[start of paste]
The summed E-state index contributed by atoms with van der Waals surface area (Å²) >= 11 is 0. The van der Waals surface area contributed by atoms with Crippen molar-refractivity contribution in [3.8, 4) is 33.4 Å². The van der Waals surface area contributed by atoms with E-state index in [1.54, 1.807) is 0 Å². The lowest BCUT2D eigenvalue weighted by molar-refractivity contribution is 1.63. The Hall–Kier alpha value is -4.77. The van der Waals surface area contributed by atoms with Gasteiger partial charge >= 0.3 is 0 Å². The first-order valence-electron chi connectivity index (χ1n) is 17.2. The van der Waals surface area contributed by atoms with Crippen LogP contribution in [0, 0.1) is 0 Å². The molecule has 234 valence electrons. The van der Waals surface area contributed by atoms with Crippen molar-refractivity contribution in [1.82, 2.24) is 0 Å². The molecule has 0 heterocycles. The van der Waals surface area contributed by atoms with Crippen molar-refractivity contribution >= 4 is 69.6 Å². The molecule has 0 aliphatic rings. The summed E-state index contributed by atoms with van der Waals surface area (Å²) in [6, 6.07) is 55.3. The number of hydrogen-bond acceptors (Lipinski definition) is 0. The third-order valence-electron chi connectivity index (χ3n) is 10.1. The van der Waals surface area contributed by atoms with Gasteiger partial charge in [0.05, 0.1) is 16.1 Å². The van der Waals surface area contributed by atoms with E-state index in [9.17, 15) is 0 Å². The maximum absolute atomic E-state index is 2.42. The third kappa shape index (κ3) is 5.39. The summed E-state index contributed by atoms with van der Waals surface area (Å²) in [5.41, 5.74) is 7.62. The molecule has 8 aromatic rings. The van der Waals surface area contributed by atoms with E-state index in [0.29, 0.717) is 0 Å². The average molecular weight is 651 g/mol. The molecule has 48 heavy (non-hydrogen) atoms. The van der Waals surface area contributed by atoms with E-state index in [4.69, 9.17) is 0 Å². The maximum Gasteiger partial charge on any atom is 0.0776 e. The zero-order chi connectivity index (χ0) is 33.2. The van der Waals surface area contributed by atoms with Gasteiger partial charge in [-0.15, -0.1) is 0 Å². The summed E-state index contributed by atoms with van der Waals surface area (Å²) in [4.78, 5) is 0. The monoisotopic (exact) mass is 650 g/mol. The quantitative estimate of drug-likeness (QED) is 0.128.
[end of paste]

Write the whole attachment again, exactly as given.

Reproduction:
The summed E-state index contributed by atoms with van der Waals surface area (Å²) >= 11 is 0. The van der Waals surface area contributed by atoms with Crippen molar-refractivity contribution in [3.8, 4) is 33.4 Å². The van der Waals surface area contributed by atoms with E-state index in [1.54, 1.807) is 0 Å². The lowest BCUT2D eigenvalue weighted by molar-refractivity contribution is 1.63. The Hall–Kier alpha value is -4.77. The van der Waals surface area contributed by atoms with Gasteiger partial charge >= 0.3 is 0 Å². The first-order valence-electron chi connectivity index (χ1n) is 17.2. The van der Waals surface area contributed by atoms with Crippen LogP contribution in [0, 0.1) is 0 Å². The molecule has 234 valence electrons. The van der Waals surface area contributed by atoms with Crippen molar-refractivity contribution in [1.82, 2.24) is 0 Å². The molecule has 0 heterocycles. The van der Waals surface area contributed by atoms with Crippen molar-refractivity contribution >= 4 is 69.6 Å². The molecule has 0 aliphatic rings. The summed E-state index contributed by atoms with van der Waals surface area (Å²) in [6, 6.07) is 55.3. The number of hydrogen-bond acceptors (Lipinski definition) is 0. The third-order valence-electron chi connectivity index (χ3n) is 10.1. The van der Waals surface area contributed by atoms with Gasteiger partial charge in [0.05, 0.1) is 16.1 Å². The van der Waals surface area contributed by atoms with E-state index in [9.17, 15) is 0 Å². The maximum absolute atomic E-state index is 2.42. The third kappa shape index (κ3) is 5.39. The summed E-state index contributed by atoms with van der Waals surface area (Å²) in [5.41, 5.74) is 7.62. The molecule has 8 aromatic rings. The van der Waals surface area contributed by atoms with E-state index in [0.29, 0.717) is 0 Å². The average molecular weight is 651 g/mol. The molecule has 48 heavy (non-hydrogen) atoms. The van der Waals surface area contributed by atoms with E-state index in [4.69, 9.17) is 0 Å². The maximum Gasteiger partial charge on any atom is 0.0776 e. The zero-order chi connectivity index (χ0) is 33.2. The van der Waals surface area contributed by atoms with Gasteiger partial charge in [-0.15, -0.1) is 0 Å². The summed E-state index contributed by atoms with van der Waals surface area (Å²) in [4.78, 5) is 0. The monoisotopic (exact) mass is 650 g/mol. The quantitative estimate of drug-likeness (QED) is 0.128.